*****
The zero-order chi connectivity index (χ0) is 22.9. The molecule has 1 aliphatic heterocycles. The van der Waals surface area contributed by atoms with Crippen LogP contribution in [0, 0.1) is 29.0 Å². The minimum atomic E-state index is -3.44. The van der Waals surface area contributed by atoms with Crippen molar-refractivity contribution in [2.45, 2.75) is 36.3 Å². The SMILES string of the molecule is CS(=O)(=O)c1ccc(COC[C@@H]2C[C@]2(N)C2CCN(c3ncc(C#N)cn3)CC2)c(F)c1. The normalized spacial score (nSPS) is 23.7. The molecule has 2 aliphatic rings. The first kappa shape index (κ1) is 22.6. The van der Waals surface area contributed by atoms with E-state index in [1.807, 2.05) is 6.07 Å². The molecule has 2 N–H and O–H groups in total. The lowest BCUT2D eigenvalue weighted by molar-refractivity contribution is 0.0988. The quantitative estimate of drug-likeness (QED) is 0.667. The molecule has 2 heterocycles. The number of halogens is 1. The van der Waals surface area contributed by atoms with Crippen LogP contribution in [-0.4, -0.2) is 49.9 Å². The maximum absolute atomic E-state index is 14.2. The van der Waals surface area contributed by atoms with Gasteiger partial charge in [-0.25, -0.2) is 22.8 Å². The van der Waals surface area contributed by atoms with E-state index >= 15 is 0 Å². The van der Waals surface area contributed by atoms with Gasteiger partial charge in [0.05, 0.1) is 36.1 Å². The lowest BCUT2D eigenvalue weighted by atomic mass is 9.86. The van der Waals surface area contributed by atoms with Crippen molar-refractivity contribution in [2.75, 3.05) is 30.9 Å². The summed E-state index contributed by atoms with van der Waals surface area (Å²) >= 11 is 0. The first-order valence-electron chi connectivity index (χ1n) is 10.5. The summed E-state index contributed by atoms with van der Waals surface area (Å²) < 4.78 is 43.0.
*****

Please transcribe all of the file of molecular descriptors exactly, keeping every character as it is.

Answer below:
The zero-order chi connectivity index (χ0) is 22.9. The molecule has 1 aliphatic heterocycles. The van der Waals surface area contributed by atoms with Crippen LogP contribution in [0, 0.1) is 29.0 Å². The minimum atomic E-state index is -3.44. The van der Waals surface area contributed by atoms with Crippen molar-refractivity contribution in [2.45, 2.75) is 36.3 Å². The SMILES string of the molecule is CS(=O)(=O)c1ccc(COC[C@@H]2C[C@]2(N)C2CCN(c3ncc(C#N)cn3)CC2)c(F)c1. The normalized spacial score (nSPS) is 23.7. The molecule has 2 aliphatic rings. The first kappa shape index (κ1) is 22.6. The van der Waals surface area contributed by atoms with E-state index in [1.807, 2.05) is 6.07 Å². The molecule has 2 N–H and O–H groups in total. The lowest BCUT2D eigenvalue weighted by molar-refractivity contribution is 0.0988. The quantitative estimate of drug-likeness (QED) is 0.667. The molecule has 2 heterocycles. The number of halogens is 1. The van der Waals surface area contributed by atoms with Crippen LogP contribution in [-0.4, -0.2) is 49.9 Å². The maximum absolute atomic E-state index is 14.2. The van der Waals surface area contributed by atoms with Gasteiger partial charge in [-0.25, -0.2) is 22.8 Å². The van der Waals surface area contributed by atoms with E-state index >= 15 is 0 Å². The van der Waals surface area contributed by atoms with Gasteiger partial charge in [0.05, 0.1) is 36.1 Å². The lowest BCUT2D eigenvalue weighted by atomic mass is 9.86. The van der Waals surface area contributed by atoms with Crippen molar-refractivity contribution in [2.75, 3.05) is 30.9 Å². The summed E-state index contributed by atoms with van der Waals surface area (Å²) >= 11 is 0. The first-order valence-electron chi connectivity index (χ1n) is 10.5. The summed E-state index contributed by atoms with van der Waals surface area (Å²) < 4.78 is 43.0.